At a glance, you may be tempted to say application do
Jan 26, 2019 rated it it was amazing
So good, and so needed. I can see how this would be hard to take in, but everything this book says is true. How the white church responds will say a lot about us. The verse that keeps popping into my head is Proverbs 27:6 - “Wounds from a friend can be trusted”. This book might wound us, but it is trustworthy and necessary. I pray we humble ourselves and take his words to heart.
Chase Dunn
Dec 22, 2020 rated it did not like it
Shelves: crt-sjw
Here are some bullet point thoughts that could expanded A LOT more. The influence of this book is seminaries is appalling to me.... here are some thoughts;

1. Racism behind every bush, EVERY bush.

2. An anti-biblical view of “justice”. Justice is always connected to righteousness in the Bible, however this view of justice elevates social change and equity to the place of preeminence. This sets aside true, biblical justice in the name of “social” justice. It should be noted that Scripture never use
Lydia Anvar
Jun 10, 2020 rated it it was amazing
"The refusal to act in the midst of injustice is itself an act of injustice. Indifference to oppression perpetuates oppression."

Deeply convicting, this book serves as a wake-up call to complicit, tepid Christianity. Tisby walks the reader through a survey of American history starting in 1619 and going all the way up to 2017. Drawing from a plethora of Christian and secular sources, he notes how much of history is white-washed—down-playing the real injustices: black Americans were robbed of econ
Feb 12, 2019 rated it it was amazing
Five stars is not enough...y'all should see the amount of underlining and highlighting and tabbing I did throughout this book! I completely agree with Lecrae that Tisby has done a service to the church through this insightful, well-researched, and well-written work. (And Chapter 11, which presents practical ways to address racial injustice, is alone worth the price of the book.) I will likely reread it, and am looking forward to discussing it with friends and fellow book-clubbers. #ColorofCompro ...more
Feb 17, 2019 rated it it was amazing
Shelves: 2019
A helpful contribution to an ongoing and important conversation about the church and racism. The Color Of Compromise is a survey of the American church and the evolution of racism and racialization, but also includes some thoughts about how to respond.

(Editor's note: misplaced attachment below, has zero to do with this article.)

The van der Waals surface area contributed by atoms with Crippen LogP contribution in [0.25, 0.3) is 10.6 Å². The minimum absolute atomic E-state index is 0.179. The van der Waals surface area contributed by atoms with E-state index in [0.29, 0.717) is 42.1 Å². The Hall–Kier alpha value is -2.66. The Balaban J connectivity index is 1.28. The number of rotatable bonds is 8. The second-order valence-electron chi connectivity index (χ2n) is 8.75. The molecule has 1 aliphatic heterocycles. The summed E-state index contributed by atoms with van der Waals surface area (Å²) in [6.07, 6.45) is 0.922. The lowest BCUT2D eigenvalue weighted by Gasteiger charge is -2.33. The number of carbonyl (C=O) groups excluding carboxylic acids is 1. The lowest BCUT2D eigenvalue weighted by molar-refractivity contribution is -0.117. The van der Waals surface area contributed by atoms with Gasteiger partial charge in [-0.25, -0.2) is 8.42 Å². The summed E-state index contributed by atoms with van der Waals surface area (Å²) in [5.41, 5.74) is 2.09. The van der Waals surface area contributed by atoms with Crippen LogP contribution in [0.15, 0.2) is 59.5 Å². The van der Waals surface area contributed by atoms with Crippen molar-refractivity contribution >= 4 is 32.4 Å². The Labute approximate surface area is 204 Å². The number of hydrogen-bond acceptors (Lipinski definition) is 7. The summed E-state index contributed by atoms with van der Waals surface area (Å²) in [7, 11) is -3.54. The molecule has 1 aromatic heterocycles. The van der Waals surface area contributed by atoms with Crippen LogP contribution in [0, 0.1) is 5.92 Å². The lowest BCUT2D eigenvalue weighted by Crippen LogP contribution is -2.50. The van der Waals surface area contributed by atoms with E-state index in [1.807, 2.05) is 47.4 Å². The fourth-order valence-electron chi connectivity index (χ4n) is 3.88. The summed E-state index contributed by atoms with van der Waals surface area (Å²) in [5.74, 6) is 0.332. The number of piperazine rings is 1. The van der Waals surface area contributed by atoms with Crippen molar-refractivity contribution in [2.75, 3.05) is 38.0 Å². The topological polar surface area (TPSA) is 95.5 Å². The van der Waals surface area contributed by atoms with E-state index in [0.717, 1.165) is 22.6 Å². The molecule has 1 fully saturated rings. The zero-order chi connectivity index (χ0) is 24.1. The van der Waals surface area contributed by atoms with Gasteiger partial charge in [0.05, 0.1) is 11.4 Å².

Shayla Mays
Mar 04, 2019 rated it it was amazing
I thought Divided by Faith was helpful. This is even better.
Leandra Askew
Jan 09, 2021 rated it it was ok
I rated this so low bc it’s not what I expected. A long tour of the history of racism with interspersed info on the church. Lots of emphasis placed in politics and the gruesome details of the atrocities Black people endured. Alot felt like recycled info if you read enough race books. I wish the author would’ve really zeroed in on the church and given more definitive info on how the church was complacent...
Kaytee Cobb
INCREDIBLE. I learned so much. Required reading for all Christians. Learn your history. Change the present and the future.
Lauren Miller
Dec 27, 2018 rated it it was amazing
I had been following Jemar’s work on the podcast Pass the Mic for a while and eagerly looked forward to his first book. This book went above and beyond my expectations. It is challenging, convicting, and at times, hard to read, but it’s impossible not to be moved to feel SOMETHING when reading this book. As someone who lived overseas for a number of years and who completed graduate work in intercultural studies, I like to consider myself someone who is an advocate for the vulnerable in other cul ...more
Todd Miles
This was a hard book, but a good book, to read. Confronting a past that one is blissfully unaware of is not easy, but "the wounds of a friend are trustworthy" (Prov 27:6). Throughout, Jemar Tisby writes as a faithful friend, a true brother, in bringing to light an embarrassing and shameful past. One may not agree with all of his recommended applications, but we at least have to listen and consider. By my reckoning, Tisby has gone a long way in understanding the way that I think and has written a ...more
Feb 07, 2021 rated it it was amazing
Now, the first five chapters, I felt like I wasn't really learning much new stuff. Those were talking about the history of slavery in the US from the early days of colonialism through the onset of the Civil War. And I've read a lot of books about race relations pre-Civil War, slavery, and life in the USA in that era, so... what Tisby was saying made sense, but it also wasn't new to me. If that's not an era or subject you've read and studied about, then you'll learn a lot from those first few cha ...more
Megan Byrd
Dec 18, 2018 rated it it was amazing
Shelves: 2018-books-read
This book walks through the history of slavery and racism in the United States beginning with the colonization of the east coast to present day. It shows the complicity of the church and Christians in the country's establishment and perpetuation of racist policies after slavery was abolished. It lists steps that can be taken presently to move toward and possibly bring about racial reconciliation.

It was a very informative and challenging book. I was sickened by the actions and decisions made thr
Jan 14, 2019 rated it it was amazing
A book that will stretch and challenge white Christians. This scholarly look at historical events where Christians were, and are, complicit in racism, is not light reading. Learning from history is important for understanding the mistakes of the past, and avoiding them in the future. Racism has not gone away, it is more subtle in 2019 and without a clear understanding of where the church came from, we won’t recognize how we have enabled systemic oppression. Jemar Tisby is not afraid to speak tru ...more